This has happened to most of us...

You come to work one day. Everything seems normal - the sun is shining, birds are chirping, but you notice a couple of weird things on your way to work that remind you of the déjà vu cat in the Matrix.

You get into the office and there are a lot of phones ringing - but it could just be that they are doing a new sales promotion. You settle in, when you notice a dark cloud hovering over you.

It takes you a couple of moments, but you recognize the cloud is your boss. Usually he checks on you every morning with his "Soooo Peeeeter, how about those TCP/IP reports?" routine, but today he forgot everything about common manners and rudely invaded your personal space. No "Good Morning", just some drooling, grunts and curses. He reminds you a bit of a neanderthal who is trying to get away from a cyber -toothed tiger, fear and panic all compressed in a tight ball. You try to decipher the new language that he created since yesterday and you start understanding that something bad happened overnight - the production system went down.

Now, your system is usually used by clients during regular working hours from 9-5, but for whatever reason you didn't get any alerts on your beeper (for people under 30 - a beeper was like a mobile phone that could only ring and tell you who beeped you). You'll need to remember to charge it next time.

So it is now 8:45am, and the system MUST be up at 9am. Every 10 seconds, your boss lets out yet another curse which communicates to you that another customer is having problems getting into the system. Also, several account managers are now hovering over your boss trying to make him understand how clients are REALLY REALLY suffering.

Everyone is depending on you to get the system up ASAP and at the same time is hindering your progress by constantly distracting you.

How do you keep cool in a situation like this?

  • 35
    Step One: Compose a 300 word post on programmers.stackexchange.
    – kubi
    Feb 25, 2011 at 11:02
  • 8
    Not saying it is happening right now. Wait let me check...
    – Mag20
    Feb 25, 2011 at 11:03
  • 1
    Is this a problem unique to developers? If something you are responsible for isn't working you need to be able to deal with the pressure regardless of what that "thing" is.
    – ChrisF
    Feb 25, 2011 at 12:32
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    I've found that in my own experience, very few software houses, large and small perform any disaster recovery drills. I'd put this to your boss. If things you do a drill, then you know what to expect and you know can get a feel for the response times. You can also evaluate if any of the processes can be automated. What happens if you lose power? What happens if a fire starts in the office, do you have an offsite location? Are your servers hosted in house or externally etc. Really, you need to stress for a continguency plan to be put in place. Feb 25, 2011 at 14:46
  • 3
    This reads like the start of an entry on TheDailyWTF! Feb 25, 2011 at 17:14

11 Answers 11


In the situation, ask your boss to help you by keeping all the other folks away from you (which gives him something to do somewhere else).

When you get it up and running again, ask your boss for a meeting to evaluate and establish procedures for avoiding this happening again.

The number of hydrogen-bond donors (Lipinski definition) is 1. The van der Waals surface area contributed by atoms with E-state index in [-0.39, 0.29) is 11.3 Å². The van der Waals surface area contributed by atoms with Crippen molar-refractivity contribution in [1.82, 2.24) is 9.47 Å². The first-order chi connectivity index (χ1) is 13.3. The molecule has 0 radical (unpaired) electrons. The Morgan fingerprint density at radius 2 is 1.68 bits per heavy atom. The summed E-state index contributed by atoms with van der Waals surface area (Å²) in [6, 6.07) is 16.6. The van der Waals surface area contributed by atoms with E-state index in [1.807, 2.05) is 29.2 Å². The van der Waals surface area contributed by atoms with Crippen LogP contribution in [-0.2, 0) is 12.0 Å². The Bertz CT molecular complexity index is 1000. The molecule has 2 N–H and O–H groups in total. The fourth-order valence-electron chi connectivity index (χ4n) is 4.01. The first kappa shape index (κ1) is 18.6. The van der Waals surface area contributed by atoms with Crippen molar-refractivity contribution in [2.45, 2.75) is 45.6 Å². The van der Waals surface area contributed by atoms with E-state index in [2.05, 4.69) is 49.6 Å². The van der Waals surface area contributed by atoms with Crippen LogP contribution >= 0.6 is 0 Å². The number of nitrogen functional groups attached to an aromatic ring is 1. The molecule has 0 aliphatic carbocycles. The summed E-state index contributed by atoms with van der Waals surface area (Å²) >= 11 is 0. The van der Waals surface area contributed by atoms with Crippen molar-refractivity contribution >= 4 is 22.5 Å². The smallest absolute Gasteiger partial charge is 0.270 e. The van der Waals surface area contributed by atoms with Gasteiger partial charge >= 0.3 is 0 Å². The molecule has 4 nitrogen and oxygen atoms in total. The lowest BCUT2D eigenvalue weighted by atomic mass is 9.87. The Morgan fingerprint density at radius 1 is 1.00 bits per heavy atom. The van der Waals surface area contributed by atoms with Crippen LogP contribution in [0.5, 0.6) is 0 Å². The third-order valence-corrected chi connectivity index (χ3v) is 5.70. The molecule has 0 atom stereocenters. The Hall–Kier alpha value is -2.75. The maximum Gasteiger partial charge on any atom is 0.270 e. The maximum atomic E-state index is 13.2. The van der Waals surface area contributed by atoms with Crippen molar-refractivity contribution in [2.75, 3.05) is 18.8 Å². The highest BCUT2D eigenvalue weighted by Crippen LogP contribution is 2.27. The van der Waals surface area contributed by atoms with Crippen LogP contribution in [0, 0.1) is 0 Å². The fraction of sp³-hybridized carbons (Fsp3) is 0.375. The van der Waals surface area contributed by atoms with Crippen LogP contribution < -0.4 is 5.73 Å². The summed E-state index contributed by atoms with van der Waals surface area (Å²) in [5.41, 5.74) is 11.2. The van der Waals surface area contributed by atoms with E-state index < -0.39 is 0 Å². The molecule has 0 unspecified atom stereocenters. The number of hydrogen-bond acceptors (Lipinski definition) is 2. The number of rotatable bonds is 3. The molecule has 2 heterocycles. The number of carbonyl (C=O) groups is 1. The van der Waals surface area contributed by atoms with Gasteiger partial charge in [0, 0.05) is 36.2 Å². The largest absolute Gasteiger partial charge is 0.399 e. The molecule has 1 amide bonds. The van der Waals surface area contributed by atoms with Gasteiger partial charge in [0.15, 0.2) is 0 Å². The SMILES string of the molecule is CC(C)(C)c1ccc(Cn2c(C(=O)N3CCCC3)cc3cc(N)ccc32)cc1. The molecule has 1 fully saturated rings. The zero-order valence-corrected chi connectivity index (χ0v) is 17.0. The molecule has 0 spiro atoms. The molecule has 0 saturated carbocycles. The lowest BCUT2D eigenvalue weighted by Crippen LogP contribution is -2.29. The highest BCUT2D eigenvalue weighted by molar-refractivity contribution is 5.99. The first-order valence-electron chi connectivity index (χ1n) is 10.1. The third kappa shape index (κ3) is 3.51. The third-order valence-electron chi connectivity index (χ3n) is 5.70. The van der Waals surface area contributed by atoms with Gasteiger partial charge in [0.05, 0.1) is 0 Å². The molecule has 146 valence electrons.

• 1
    +1. Disaster recovery drills are good ways to gauge reactions and reponse times. Shame I don't see enough of it done. Feb 25, 2011 at 14:47
  • @DP yah, but we can't do that because it would mean the people and equipment aren't available for actual emergencies while the drill is going on (yes, I've heard that argument more than once). Of course if there were enough people, and equipment, you could train one team on one set while the other is on duty...
    – jwenting
    Apr 26, 2011 at 7:47
  • @jwenting sounds like saving on the fire alarm.
    – user1249
    Mar 15, 2012 at 10:42

The first thing to do is to remove the distractions as politely as possible. Nobody can work with someone wittering in your ear about how bad it is for your customers. This is of course easier said than done if your boss is a maniac, but if that is the case, you might want to consider finding another job anyway.

Then make a quick appraisal of the real loss the error is causing and how (if at all) it can be mitigated quickly. With a bit of practice, you can also do a quick check on log files, which you'll need to form a plan of action.

If the problem is complex, concentrate on the most severe part of it. Think two or three steps ahead before you leap into action. Also, make sure you know how to back out of any plan before you act.

And the most important thing: Don't panic!


Situations like this are common in industrial control systems. The production line goes down in the middle of the night, the company is typically losing hundreds, or even thousands, of dollars per minute, and they're looking at you to fix the problem. You handle it thus:

  1. Explain to them what you know
  2. Explain what you don't know (but need to know to solve the problem)
  3. Explain how you're going to find out what you don't know
  4. Give them an estimate of how long that's going to take (use a range)
  5. Ignore everything around you while you focus on following through on your plan

First thing is to have repeatedly practiced disaster recovery (without people standing over your shoulder) so you know exactly what steps you need to take to diagnose and fix the problem without having to resort to questions on SO to find out what to do. Once you feel confident in your recovery skills, the pressure and stress is much much lower.